The Power Of Professional Societies Explained By Robert Ivy

If you were to sit down and have a prolonged conversation with Robert Ivy, you’d likely come away from that conversation believing in the importance of architecture in our daily lives. Robert Ivy is the President of the American Institute of Architects (AIA) and he has been a loud voice pushing for the importance of the work that they are doing. Ivy knows as well as anyone that breaking into a professional field can be almost impossible and that sometimes the simplest paths are the hardest ones. That is why Robert Ivy has become an advocate for the role that professional societies play in getting educated workers into the fields that they have spent years becoming professionals in. Let’s take a look at the role that the AIA can play in the careers of burgeoning architects.

The first thing that you need to know is that a professional society, or institution, is not the same as an internship or a classroom experience. Professional societies take professional-ready workers and they put them into situations that will increase their likelihood of a prolonged career while also improving their chances of succeeding in said career. In fact, many people are looking at professional societies as a logical stepping stone in between education and a full-time career. Visit the website Architectural Record to learn more about Robert Ivy.

At a professional society like the American Institute of Architects, the first benefit that members will derive is that they are constantly surrounded by professionals working in their chosen field. Ask any career professional what is important and they’ll give you two answers: how good you are at your job and who you know. Your education will prepare your talent for your career but the networking that a professional society can offer will give you the final pieces that you need in order to capitalize on your hard work.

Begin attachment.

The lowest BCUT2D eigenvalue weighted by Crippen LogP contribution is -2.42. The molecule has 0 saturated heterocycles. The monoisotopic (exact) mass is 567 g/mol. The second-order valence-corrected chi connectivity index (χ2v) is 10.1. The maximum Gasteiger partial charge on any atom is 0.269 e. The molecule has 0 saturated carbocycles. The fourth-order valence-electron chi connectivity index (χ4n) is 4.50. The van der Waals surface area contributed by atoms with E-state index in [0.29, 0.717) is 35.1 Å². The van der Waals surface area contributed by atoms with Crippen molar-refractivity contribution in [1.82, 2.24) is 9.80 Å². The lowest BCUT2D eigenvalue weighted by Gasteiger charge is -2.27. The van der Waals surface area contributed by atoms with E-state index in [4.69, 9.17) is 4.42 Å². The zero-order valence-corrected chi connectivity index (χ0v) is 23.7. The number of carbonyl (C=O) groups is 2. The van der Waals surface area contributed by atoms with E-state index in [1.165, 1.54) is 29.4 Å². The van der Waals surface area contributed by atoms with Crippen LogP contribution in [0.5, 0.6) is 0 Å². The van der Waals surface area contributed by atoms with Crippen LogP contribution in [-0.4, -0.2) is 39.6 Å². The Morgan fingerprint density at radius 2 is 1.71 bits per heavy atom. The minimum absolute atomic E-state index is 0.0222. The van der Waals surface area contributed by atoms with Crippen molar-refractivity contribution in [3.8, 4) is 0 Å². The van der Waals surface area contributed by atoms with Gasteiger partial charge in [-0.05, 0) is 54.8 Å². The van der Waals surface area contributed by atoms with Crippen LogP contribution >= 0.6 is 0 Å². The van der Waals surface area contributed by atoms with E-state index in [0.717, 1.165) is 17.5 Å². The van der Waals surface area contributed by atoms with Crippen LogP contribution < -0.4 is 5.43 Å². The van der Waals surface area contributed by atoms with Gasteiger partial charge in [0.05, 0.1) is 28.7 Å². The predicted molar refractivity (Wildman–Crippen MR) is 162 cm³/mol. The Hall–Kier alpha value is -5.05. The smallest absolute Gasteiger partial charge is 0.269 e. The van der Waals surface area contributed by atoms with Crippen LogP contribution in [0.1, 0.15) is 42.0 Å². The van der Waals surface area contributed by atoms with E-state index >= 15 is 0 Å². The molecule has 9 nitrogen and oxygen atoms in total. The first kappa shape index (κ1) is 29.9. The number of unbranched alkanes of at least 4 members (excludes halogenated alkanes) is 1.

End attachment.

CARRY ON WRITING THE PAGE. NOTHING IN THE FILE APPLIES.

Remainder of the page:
Additionally, professional societies give their organizing members a chance to reap important benefits later on in their career. Robert Ivy points out that architectures are relatively small in number and that means that they can’t stand up to all of the expensive political lobbying done by other special interests. What they can do, Ivy points out, is organize around a specific message so that they can make sure that their words are heard by the right people and in the way that they want those words perceived. Ivy believes that institutes like the AIA give power to future professionals.

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